The European Commission on Wednesday announced that they are approving rapid antigen tests for travel as a way to avoid severe restrictions that limit freedom of movement between European countries. They recommend that all EU states validate the tests which could be the key to restoring mobility throughout the European Union and help put an end to blanket quarantines.


The President of the Canary Islands Government, Ángel Víctor Torres, commented yesterday, on his Twitter profile, that the new decision in Brussels now aligns well with what the Canary Islands have been demanding for months and favours the entire tourism industry – airlines, tour operators and tourism entrepreneurs. “The European Commission recommends that member states recognize rapid antigen tests to facilitate cross-border tracing and control. We are happy, this was our proposal and it allows the safe reactivation of mobility and tourism in the Canary Islands” Torres said on Twitter.

The Canary Islands Government has already validated both PCR and the antigen tests for tourists, before being allowed to stay at tourist accommodation on the islands. However, Spain were adamant, in a separate decision, that they would only accept the more expensive PCRs for entry from countries deemed to be of high-risk. The new law, published in the State Gazette (BOE) last week, stipulated that as of Monday November 23 all travelers entering Spain from high risk areas (more than 150 cases per 100,000 inhabitants) will need to present a negative PCR result beforehand, or could be fined up to €6,000. This became highly problematic as access to these tests in Europe is quite limited, costs significantly more and they require up to 48 hours for the results.

Tourist associations and businesses warned that “without antigen testing” there would be no tourism in the archipelago this winter

When it was announced that Spain was going to request mandatory PCR test results to enter the country, tourist reservations across Europe for the Canary Islands stopped. The situation has led the entire tourism industry to demand antigen testing also be accepted. Otherwise, they said, the plan to reactivate tourism in December for the Canary Islands could not take place.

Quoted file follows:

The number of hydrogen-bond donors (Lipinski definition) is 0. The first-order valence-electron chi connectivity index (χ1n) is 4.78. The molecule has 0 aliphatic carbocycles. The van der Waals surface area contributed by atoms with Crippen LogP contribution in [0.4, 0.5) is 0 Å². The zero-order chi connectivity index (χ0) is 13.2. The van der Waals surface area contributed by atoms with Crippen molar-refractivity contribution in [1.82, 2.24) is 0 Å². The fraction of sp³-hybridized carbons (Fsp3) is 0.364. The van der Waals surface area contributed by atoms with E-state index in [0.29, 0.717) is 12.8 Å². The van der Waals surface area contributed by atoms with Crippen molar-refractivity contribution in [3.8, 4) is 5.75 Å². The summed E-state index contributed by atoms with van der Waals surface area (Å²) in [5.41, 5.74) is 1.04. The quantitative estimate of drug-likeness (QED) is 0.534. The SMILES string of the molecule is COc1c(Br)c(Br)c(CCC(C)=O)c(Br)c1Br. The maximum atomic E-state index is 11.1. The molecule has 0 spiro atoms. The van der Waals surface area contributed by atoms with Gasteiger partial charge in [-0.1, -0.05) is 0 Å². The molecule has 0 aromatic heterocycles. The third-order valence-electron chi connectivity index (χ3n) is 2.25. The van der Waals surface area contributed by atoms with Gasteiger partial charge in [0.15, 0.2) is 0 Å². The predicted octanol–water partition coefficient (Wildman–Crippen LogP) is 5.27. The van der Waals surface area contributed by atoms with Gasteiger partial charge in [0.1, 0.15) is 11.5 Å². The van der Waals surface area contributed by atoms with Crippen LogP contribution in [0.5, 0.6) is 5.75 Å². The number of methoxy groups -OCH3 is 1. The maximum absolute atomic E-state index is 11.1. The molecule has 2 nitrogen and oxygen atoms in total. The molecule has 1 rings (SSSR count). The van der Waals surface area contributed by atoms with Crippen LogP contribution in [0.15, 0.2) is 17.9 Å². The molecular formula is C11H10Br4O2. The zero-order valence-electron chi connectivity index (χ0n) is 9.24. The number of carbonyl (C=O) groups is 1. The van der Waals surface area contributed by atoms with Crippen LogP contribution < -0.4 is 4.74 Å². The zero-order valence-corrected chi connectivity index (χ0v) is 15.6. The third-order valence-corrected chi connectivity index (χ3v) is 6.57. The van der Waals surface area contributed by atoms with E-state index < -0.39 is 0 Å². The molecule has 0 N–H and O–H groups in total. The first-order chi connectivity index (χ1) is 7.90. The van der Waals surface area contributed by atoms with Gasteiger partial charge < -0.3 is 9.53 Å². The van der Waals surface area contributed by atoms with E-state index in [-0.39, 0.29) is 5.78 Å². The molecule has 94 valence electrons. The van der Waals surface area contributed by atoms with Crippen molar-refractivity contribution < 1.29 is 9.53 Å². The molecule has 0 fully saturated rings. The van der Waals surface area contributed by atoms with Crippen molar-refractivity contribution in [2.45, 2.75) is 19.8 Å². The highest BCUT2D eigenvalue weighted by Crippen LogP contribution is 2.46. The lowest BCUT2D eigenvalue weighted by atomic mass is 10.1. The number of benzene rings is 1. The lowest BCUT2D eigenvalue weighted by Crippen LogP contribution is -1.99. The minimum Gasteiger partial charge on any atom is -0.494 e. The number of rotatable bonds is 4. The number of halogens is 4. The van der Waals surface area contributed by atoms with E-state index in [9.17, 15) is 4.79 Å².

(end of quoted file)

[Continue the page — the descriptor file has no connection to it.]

Canary Islands President, Ángel Víctor Torres, said he was confident yesterday, in a meeting held with the president of the Circle of Entrepreneurs and Professionals of the South of Tenerife (CEST), Roberto Ucelay, that antigen tests will be acceptable in the Canary Islands, with a full guarantee.

During the meeting Torres pointed out that the Canarian Regional Executive continues to work in collaboration with the Spanish State to achieve harmonisation of the tests, and for the State to accept the antigen tests for travel to the islands. The Canary Islands now have the support of the European Commission for these tests. In support of the Canary Islands position is the Government of Spain’s own stipulation that, although they had only approved negative PCR results as evidence for entry to the country, anyone who arrived without it would have had to have an antigen test carried out at the airport. “If it is not valid to enter Spain, it should not serve as a substitute”, sources close to the Government had said.

The Las Palmas Federation of Hospitality and Tourism Entrepreneurs (FEHT), chaired by José María Mañaricúa, yesterday demanded urgent regulatory changes to the state regulations, warning that, if the Spanish Government does not validate the antigen tests, “the winter season in the Canary Islands is put at risk.”